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Gold remains above $1500 after Fed's 'hawkish rate cut'

Commentaries & Views

With most precious metal sector analysts, including myself, expecting December Gold to lose the $1480-$1500 region of support during this current correction, the safe-haven metal has thus far refused to break down below this key level. In recent months, gold has held above $1,500 as economic and global uncertainty continues and the China trade war drags on.

Although the Federal Reserve delivered a widely expected interest rate cut on Wednesday, Fed Chair Jerome Powell left traders uncertain on the outlook for further monetary easing. The meeting’s outcome came away with a 7-3 vote to cut rates and was the most divided Fed since 1986. Median Fed policymaker projection is for no further cuts in 2019 but 7 of 17 policymakers saw one more cut as appropriate.

Gold was hit with algorithm-based selling as the market deemed the result a “hawkish cut” but the metal was able to maintain the $1500 level after the press conference, which followed the FOMC statement. Since a data-dependent Fed was not committing to further rate cuts, markets will now be looking closely to progress with US/China trade talks over the next few weeks.

President Donald Trump blasted the Federal Reserve Chair Jerome Powell as a "terrible communicator," after the U.S. central bank's rate cut was less generous than what POTUS wanted. "Jay Powell and the Federal Reserve Fail Again," the president tweeted after the Fed reduced its federal funds rate by 0.25bpts. "No 'guts,' no sense, no vision!"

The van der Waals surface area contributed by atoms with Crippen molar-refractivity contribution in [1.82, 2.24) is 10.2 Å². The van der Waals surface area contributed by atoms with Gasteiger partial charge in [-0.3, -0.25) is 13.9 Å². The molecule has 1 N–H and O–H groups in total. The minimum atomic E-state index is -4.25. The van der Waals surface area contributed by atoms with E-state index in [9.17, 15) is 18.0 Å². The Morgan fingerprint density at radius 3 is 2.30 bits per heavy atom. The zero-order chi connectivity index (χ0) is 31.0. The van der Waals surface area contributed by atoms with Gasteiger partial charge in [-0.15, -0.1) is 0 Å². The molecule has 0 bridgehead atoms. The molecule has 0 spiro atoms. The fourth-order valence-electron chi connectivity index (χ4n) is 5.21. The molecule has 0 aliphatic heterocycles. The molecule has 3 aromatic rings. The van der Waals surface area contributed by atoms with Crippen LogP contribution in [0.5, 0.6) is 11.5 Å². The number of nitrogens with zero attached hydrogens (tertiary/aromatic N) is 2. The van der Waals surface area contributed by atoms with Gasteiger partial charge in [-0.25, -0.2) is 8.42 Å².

The president has wanted the federal funds rate to be near-zero, rather than the range of 1.75% to 2% set by the Fed this week. Trump had previously remarked that other countries, such as Germany, have an advantage because their interest rates are negative, even though negative rates are a sign that those economies are in a recession and may struggle to grow in the longer term.

Moreover, signs that stress in U.S. funding markets is rebuilding ramped up pressure on the Fed to permanently increase reserves by boosting Treasury holdings, due to the Repo Rate reaching a high of 10% by 9am EST and just before the stock market opened yesterday. Overnight financing (Repo Rate) is a basic function which holds the economy together and those who trade on leverage rely on the REPO market.

The Fed has lost control of short-term rates, so Trump tweeting about wanting zero to negative rates may fall on deaf ears, as the free markets are showing something else is on the horizon. The events in Repo Rates during the past few days is another warning sign that central banks are trapped. In Europe, they have destroyed their bond market with more than $15 trillion and perhaps up to $17 trillion in negative-yielding bonds.

In the short-term, however, unless there is significant risk aversion around a trade war escalation moving into Q4, gold may head back to $1460-70 area as the market takes more profit after a very successful run in bullion since late May. Sellers have been showing up at the $1510 region recently, suggesting it may be difficult for gold to make headway in this current environment without a strong catalyst.